May 1948 / Dear Mary, / Now I lay me down to sleep / With my ford parked out
in the street. / If it should start before I wake. / I pray the Lord put on the brake! /
The one and only (a hem) Mary / Look at Johnny and think of me Ha-Ha.

I wonder if this is the famous Johnny?

5/3/48 / Dear Marye: / Upon this page I write my name / And when you think
of me, don't have a pain. / You fried "always" Johnnie

Friend Anne Larson signed her name with “Your summer school friend.” Does that mean Mary
attended summer school in 1944?

June 21, 1944 / Dear Mary, When you get married and have twins, /
Don't come to my house to borrow safety pins. / Your summer school
friend, Anne Larson

Louise Kensy was a teacher who taught typing and shorthand.

May 2, 1948 / To Marye, / Edward Bok once wisely said, / "Make you the world
a bit more beautiful and better because you have been
in it." May your life bring you fulfillment of this goal. / Louise Kensy

Dear Mary, / As long as the vine grows around the stump, /
You will always be my darling sugar lump. / Alice
"Cupcake" (48)

May 3rd, 1948 / Dear Mary, / I wish you luck, / I wish you joy. / I wish your first
a baby boy. / And when his hair begins to curl, I wish you then a back girl. /
And when her hair is straight a pins, / I wish you then a set of twins. /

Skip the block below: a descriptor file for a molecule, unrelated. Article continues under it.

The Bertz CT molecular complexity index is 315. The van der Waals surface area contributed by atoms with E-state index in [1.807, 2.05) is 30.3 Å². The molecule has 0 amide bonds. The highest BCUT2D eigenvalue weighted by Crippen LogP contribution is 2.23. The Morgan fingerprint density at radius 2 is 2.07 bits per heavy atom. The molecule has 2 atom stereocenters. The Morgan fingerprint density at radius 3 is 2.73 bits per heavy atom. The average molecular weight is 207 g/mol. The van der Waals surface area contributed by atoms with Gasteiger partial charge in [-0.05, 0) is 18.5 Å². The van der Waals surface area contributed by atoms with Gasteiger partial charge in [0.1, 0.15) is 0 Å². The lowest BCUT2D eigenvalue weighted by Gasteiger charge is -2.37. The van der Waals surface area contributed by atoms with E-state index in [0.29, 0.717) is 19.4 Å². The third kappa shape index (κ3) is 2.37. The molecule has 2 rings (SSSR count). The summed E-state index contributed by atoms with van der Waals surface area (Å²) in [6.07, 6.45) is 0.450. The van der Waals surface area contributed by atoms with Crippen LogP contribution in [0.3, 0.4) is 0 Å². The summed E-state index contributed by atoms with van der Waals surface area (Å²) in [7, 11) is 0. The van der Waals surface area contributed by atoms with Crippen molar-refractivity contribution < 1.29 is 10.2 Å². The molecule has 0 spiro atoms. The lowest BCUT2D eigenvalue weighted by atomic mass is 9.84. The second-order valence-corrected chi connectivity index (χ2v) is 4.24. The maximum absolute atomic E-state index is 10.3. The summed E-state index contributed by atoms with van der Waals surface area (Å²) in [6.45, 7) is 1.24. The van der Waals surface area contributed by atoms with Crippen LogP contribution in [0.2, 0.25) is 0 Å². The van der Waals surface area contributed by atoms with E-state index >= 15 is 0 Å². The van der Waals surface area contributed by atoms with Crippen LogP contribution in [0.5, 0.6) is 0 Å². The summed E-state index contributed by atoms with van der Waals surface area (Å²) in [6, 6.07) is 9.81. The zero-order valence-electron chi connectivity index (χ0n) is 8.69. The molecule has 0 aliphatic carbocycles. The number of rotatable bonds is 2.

Always, Betty Antonelli

May 3, 1948 / Best wishes always from me to you. / Your clothing
classmate / Betty Del Oecchin

June 21, 1944 / Warren, Ohio / Dear Mary, / Hearts are such funny t hings, /
I guess you know that to, / But with heaven & earth inside of mine. /
I still have room for you. / Your pal, Delores Vanpel /
P.S. Don't make love in the corn patch because the corn has ears.

Warren / 6/12/44 / Dear Marye, / Can't write / Too dumb /
Inspiration won't come. / No pencil / Strange pen / Best of luck / Amen /
Doris McGrath

April 2, 1948 / Dear Mary, / They strolled side by side / Down the moonlite
country lane / Soon they reached the gate / He lifted up the latch / She did not
speak a word / For indeed she knew not how / For he was just a
farmer's boy / And she a jersey cow / Always, /
Authey (Ginger) Griffith
Dear Mary / What a Life / Without a Wife / And me with 10 kids. /
Your loving friend, / Mark Adams

Orange grow in Calif. / Apples grow there too / but it take a place like
Warren / to grow a peach like you. / from Roger Angonelli /
Dec. 13, 1944

5/3/48 / Dear Marye, / I wish I were a bunny, / All white and full of fluff. /
I'd jump upon your dresser / And be your powder puff. / Love as
Always / Janie Strommer / P.S. I bet all the fools in town will
turn this page upside down / Janie

And finally one with a secret message.

July 15, 1950 / Dear Mary / UR 2 sweet / 2 / 4 get / The best
of luck always / Mary Louise


  1. How fascinating! I believe I still have two autograph books...I wonder if someone down the line will consider them as valuable as you do this one :)

  2. I have some autograph books, too. I love how you matched the autographs with their photos!